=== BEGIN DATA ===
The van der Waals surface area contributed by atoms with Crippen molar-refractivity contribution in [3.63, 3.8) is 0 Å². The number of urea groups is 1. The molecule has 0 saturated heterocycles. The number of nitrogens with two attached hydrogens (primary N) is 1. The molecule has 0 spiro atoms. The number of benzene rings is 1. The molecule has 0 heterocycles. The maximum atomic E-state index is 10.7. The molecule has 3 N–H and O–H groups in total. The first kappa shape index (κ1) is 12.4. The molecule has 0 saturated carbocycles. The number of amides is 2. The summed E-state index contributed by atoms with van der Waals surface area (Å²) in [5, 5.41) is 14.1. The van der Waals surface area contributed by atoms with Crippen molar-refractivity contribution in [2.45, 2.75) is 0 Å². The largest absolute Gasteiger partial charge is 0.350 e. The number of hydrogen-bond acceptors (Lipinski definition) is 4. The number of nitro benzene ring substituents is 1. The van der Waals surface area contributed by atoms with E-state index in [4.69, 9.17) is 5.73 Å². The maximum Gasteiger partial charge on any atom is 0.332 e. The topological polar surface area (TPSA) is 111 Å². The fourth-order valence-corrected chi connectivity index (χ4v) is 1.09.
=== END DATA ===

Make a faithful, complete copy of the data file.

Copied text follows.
The van der Waals surface area contributed by atoms with Crippen molar-refractivity contribution in [3.63, 3.8) is 0 Å². The number of urea groups is 1. The molecule has 0 saturated heterocycles. The number of nitrogens with two attached hydrogens (primary N) is 1. The molecule has 0 spiro atoms. The number of benzene rings is 1. The molecule has 0 heterocycles. The maximum atomic E-state index is 10.7. The molecule has 3 N–H and O–H groups in total. The first kappa shape index (κ1) is 12.4. The molecule has 0 saturated carbocycles. The number of amides is 2. The summed E-state index contributed by atoms with van der Waals surface area (Å²) in [5, 5.41) is 14.1. The van der Waals surface area contributed by atoms with Crippen molar-refractivity contribution in [2.45, 2.75) is 0 Å². The largest absolute Gasteiger partial charge is 0.350 e. The number of hydrogen-bond acceptors (Lipinski definition) is 4. The number of nitro benzene ring substituents is 1. The van der Waals surface area contributed by atoms with E-state index in [4.69, 9.17) is 5.73 Å². The maximum Gasteiger partial charge on any atom is 0.332 e. The topological polar surface area (TPSA) is 111 Å². The fourth-order valence-corrected chi connectivity index (χ4v) is 1.09.